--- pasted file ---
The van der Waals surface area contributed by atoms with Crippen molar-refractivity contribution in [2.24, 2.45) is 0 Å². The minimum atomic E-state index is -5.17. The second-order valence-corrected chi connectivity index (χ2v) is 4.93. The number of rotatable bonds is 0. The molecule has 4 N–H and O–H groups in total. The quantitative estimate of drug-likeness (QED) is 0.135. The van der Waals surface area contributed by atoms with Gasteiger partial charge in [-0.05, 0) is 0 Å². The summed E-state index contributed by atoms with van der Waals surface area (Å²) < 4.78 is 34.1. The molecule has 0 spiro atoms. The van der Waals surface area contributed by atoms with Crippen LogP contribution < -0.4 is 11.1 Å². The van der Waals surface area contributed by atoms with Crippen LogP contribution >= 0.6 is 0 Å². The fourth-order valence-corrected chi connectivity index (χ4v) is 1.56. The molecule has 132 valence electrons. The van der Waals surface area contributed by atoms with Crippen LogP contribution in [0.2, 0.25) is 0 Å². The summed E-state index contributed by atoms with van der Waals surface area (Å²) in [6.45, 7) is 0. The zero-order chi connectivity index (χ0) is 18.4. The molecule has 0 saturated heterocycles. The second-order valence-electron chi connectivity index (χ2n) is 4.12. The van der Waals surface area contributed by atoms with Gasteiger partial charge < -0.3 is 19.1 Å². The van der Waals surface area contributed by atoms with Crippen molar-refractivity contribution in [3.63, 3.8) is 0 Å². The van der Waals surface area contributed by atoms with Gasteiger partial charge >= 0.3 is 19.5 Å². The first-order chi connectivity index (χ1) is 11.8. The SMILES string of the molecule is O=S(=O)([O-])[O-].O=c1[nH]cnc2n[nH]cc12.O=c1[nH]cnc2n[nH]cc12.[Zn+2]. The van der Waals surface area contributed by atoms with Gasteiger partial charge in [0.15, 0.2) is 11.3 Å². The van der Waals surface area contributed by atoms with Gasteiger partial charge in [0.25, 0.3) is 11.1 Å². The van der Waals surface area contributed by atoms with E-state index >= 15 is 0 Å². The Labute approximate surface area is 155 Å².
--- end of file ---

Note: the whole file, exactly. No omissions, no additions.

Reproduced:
The van der Waals surface area contributed by atoms with Crippen molar-refractivity contribution in [2.24, 2.45) is 0 Å². The minimum atomic E-state index is -5.17. The second-order valence-corrected chi connectivity index (χ2v) is 4.93. The number of rotatable bonds is 0. The molecule has 4 N–H and O–H groups in total. The quantitative estimate of drug-likeness (QED) is 0.135. The van der Waals surface area contributed by atoms with Gasteiger partial charge in [-0.05, 0) is 0 Å². The summed E-state index contributed by atoms with van der Waals surface area (Å²) < 4.78 is 34.1. The molecule has 0 spiro atoms. The van der Waals surface area contributed by atoms with Crippen LogP contribution < -0.4 is 11.1 Å². The van der Waals surface area contributed by atoms with Crippen LogP contribution >= 0.6 is 0 Å². The fourth-order valence-corrected chi connectivity index (χ4v) is 1.56. The molecule has 132 valence electrons. The van der Waals surface area contributed by atoms with Crippen LogP contribution in [0.2, 0.25) is 0 Å². The summed E-state index contributed by atoms with van der Waals surface area (Å²) in [6.45, 7) is 0. The zero-order chi connectivity index (χ0) is 18.4. The molecule has 0 saturated heterocycles. The second-order valence-electron chi connectivity index (χ2n) is 4.12. The van der Waals surface area contributed by atoms with Gasteiger partial charge < -0.3 is 19.1 Å². The van der Waals surface area contributed by atoms with Crippen molar-refractivity contribution in [3.63, 3.8) is 0 Å². The van der Waals surface area contributed by atoms with Gasteiger partial charge >= 0.3 is 19.5 Å². The first-order chi connectivity index (χ1) is 11.8. The SMILES string of the molecule is O=S(=O)([O-])[O-].O=c1[nH]cnc2n[nH]cc12.O=c1[nH]cnc2n[nH]cc12.[Zn+2]. The van der Waals surface area contributed by atoms with Gasteiger partial charge in [0.15, 0.2) is 11.3 Å². The van der Waals surface area contributed by atoms with Gasteiger partial charge in [0.25, 0.3) is 11.1 Å². The van der Waals surface area contributed by atoms with E-state index >= 15 is 0 Å². The Labute approximate surface area is 155 Å².